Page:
A new standard for 3D scenes is gaining momentum with support from graphics industry leaders, potentially laying the groundwork for science fiction’s “metaverse” to be realized.
The GL Transmission Format (glTF) from The Khronos Group, a computer graphics industry standards body, could also put magnitudes more 3D content on the Internet. The Khronos Group is responsible for a variety of technologies critical to how computers show visuals. Standards include Vulkan, OpenGL, WebGL and others. One of the latest is glTF, designed to streamline the way 3D content is transmitted and loaded across any device. JPEG helped lead to an explosion in the way people make and use images and glTF could do that for 3D scenes.
Valve and Oculus are members of the Khronos Group, among an extensive list that includes Microsoft, Adobe and Amazon. Experts at Microsoft, Adobe, Box and OTOY directly voiced support for the glTF standard in an announcement today, indicating some industry momentum for the format. A quote from Oculus Chief Technology Officer John Carmack was also included, describing the need for such a format.
“The world has long needed an efficient, usable standard for 3D scenes that sits at the level of common image, audio, video, and text formats,” Carmack is quoted as saying. “Not an authoring format, or necessarily a format you would use for a hyper optimized platform specific application, but something at home on the internet, capable of being directly created and consumed by many different applications.”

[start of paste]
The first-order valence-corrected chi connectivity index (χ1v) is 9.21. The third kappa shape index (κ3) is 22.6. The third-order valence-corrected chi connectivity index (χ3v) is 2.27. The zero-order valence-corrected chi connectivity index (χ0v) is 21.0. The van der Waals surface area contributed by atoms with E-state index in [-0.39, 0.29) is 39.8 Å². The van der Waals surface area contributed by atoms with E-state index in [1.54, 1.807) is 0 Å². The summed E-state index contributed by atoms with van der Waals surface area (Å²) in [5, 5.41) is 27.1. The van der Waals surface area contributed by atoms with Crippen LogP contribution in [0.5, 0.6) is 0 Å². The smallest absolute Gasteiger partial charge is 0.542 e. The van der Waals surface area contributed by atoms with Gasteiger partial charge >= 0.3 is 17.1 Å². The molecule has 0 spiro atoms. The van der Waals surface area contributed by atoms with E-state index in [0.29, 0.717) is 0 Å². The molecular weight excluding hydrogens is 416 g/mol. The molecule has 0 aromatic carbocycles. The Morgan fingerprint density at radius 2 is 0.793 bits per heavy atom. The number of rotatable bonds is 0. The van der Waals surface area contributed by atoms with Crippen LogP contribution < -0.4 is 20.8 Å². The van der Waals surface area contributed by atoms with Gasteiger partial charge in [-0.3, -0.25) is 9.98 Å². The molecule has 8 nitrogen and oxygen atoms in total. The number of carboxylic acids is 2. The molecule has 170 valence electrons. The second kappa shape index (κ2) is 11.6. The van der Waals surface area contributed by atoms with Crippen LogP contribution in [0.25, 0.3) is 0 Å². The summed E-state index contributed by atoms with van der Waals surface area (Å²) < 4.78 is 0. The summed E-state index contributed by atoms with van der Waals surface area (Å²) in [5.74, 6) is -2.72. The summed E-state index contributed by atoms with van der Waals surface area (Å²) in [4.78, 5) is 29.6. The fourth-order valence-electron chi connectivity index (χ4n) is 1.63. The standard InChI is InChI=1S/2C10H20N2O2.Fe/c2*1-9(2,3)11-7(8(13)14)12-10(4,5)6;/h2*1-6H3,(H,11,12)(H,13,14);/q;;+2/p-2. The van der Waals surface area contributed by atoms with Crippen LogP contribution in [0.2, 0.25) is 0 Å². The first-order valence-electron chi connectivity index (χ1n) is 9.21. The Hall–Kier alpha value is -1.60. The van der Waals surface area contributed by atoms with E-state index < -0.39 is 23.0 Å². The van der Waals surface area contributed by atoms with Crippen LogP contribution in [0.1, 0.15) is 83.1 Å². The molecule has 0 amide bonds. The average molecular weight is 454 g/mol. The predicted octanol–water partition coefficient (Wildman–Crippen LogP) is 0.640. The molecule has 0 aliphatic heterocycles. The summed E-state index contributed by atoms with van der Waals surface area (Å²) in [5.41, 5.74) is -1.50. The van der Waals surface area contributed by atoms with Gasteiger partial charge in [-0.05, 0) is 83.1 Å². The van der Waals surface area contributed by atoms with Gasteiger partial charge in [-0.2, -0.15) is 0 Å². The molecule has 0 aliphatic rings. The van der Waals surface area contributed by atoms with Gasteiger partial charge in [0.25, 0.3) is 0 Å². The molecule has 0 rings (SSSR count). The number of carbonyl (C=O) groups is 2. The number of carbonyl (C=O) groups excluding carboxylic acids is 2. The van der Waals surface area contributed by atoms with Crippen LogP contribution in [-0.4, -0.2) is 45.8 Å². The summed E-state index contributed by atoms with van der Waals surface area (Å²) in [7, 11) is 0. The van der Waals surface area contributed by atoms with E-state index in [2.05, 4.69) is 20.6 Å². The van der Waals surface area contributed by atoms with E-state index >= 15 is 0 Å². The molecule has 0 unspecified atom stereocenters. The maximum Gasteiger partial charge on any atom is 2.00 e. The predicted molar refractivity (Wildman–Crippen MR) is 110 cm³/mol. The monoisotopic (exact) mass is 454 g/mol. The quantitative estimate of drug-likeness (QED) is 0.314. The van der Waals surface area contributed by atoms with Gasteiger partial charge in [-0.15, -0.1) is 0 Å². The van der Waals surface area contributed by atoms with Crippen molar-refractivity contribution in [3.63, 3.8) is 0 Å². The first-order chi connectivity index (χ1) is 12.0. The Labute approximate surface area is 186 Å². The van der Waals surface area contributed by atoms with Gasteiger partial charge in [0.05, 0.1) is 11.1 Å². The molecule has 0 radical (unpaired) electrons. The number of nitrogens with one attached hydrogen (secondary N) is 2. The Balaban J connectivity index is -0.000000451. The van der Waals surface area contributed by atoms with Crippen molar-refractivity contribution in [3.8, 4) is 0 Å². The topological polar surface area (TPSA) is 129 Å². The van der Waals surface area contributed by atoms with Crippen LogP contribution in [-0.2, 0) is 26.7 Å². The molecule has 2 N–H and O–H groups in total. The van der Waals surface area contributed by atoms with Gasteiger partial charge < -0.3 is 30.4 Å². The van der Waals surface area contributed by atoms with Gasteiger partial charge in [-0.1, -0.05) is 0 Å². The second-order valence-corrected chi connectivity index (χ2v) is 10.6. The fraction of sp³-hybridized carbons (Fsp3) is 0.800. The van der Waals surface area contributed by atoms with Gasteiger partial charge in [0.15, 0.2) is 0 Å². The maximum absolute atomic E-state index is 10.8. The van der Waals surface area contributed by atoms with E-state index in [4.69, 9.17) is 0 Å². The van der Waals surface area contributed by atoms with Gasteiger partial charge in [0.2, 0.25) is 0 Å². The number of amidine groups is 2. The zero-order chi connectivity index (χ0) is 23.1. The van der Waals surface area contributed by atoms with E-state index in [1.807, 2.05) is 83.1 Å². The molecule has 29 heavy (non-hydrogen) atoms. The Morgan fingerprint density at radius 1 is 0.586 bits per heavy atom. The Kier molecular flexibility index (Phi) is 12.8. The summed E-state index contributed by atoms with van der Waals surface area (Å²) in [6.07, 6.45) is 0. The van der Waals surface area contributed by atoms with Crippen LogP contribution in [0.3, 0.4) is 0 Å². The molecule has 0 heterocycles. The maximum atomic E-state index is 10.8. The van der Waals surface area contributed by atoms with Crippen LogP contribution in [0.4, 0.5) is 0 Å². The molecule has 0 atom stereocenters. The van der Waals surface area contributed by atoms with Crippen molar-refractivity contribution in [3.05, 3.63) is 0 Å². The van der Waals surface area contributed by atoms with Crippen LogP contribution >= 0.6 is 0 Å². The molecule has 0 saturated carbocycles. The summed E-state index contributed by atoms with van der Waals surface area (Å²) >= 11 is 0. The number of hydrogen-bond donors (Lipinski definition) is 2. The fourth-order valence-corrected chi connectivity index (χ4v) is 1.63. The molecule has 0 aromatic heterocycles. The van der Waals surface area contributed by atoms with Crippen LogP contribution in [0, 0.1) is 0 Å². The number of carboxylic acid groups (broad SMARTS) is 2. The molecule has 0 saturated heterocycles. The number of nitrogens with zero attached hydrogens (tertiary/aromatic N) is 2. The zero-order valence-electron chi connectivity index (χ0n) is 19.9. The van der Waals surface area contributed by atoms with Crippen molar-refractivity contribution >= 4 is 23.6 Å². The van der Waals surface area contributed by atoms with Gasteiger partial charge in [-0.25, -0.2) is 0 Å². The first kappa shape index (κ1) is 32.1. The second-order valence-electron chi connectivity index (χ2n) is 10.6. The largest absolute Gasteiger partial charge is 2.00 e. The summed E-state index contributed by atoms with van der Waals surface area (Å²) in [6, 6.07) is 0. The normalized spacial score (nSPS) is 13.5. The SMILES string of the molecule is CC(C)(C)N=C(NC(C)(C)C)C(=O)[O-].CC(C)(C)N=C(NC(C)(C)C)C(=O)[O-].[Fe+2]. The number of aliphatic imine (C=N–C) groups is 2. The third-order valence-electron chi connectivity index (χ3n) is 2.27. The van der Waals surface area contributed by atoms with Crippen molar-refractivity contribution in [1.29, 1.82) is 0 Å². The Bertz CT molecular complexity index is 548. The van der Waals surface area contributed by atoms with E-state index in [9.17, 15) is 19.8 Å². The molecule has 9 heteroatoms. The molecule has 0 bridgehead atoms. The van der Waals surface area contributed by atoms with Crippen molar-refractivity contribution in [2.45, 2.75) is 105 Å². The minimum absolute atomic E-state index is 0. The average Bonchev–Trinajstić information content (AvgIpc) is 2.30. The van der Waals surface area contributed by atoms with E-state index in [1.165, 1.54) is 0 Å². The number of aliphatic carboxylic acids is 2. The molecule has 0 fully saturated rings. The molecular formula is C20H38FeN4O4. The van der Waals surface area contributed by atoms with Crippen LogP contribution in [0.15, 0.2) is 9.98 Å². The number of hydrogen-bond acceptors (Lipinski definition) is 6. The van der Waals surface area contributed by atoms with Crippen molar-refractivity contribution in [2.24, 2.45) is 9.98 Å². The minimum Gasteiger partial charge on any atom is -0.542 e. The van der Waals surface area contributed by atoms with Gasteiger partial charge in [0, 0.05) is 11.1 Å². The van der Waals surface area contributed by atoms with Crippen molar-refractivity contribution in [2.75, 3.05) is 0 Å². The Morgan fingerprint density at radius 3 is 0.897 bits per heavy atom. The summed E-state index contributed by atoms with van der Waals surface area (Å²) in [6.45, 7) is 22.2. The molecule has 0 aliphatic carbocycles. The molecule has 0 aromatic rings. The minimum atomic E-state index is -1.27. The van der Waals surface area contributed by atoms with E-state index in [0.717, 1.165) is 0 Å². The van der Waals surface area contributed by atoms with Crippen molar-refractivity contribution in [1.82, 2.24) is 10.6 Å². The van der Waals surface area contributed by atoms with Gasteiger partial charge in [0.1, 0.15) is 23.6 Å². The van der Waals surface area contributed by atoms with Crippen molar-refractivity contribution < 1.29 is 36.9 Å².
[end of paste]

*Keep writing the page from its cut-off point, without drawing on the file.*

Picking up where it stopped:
Being a member of the standards group and offering a quote are not the same as deeply integrating a technology, but Carmack’s comment and those from important figures at other companies involved in VR points to significant interest in the standard. I reached out to Carmack on Twitter and asked him directly what he thought glTF could do for VR, and he wrote back “I think most people hope that the metaverse won’t be built on proprietary media formats.” In case you are unfamiliar, the “metaverse” is an idea that would essentially extend the Internet into 3D so countless spaces can be linked up and explored with mixed reality.
The royalty-free glTF specification is meant to minimize the size of 3D scenes and models while providing the tech industry with a “common publishing format for 3D content tools and services, analogous to the JPEG format for images,” according to the Khronos Group.
“Ultimately, the metaverse is going to be built on open standards,” said Tony Parisi, VP of web and open technologies at WEVR and co-editor of the specification. “glTF is the first of those standards, and it’s going to lead to a proliferation of 3D content.”
The announcement from the Khronos Group is part of a wave of information being released by researchers, companies and industry groups ahead of the SIGGRAPH computer graphics conference next week in Anaheim, California. Upload will be at the conference and we’ll keep an eye out for more robust indications of glTF adoption, as well as what it could mean for the VR industry.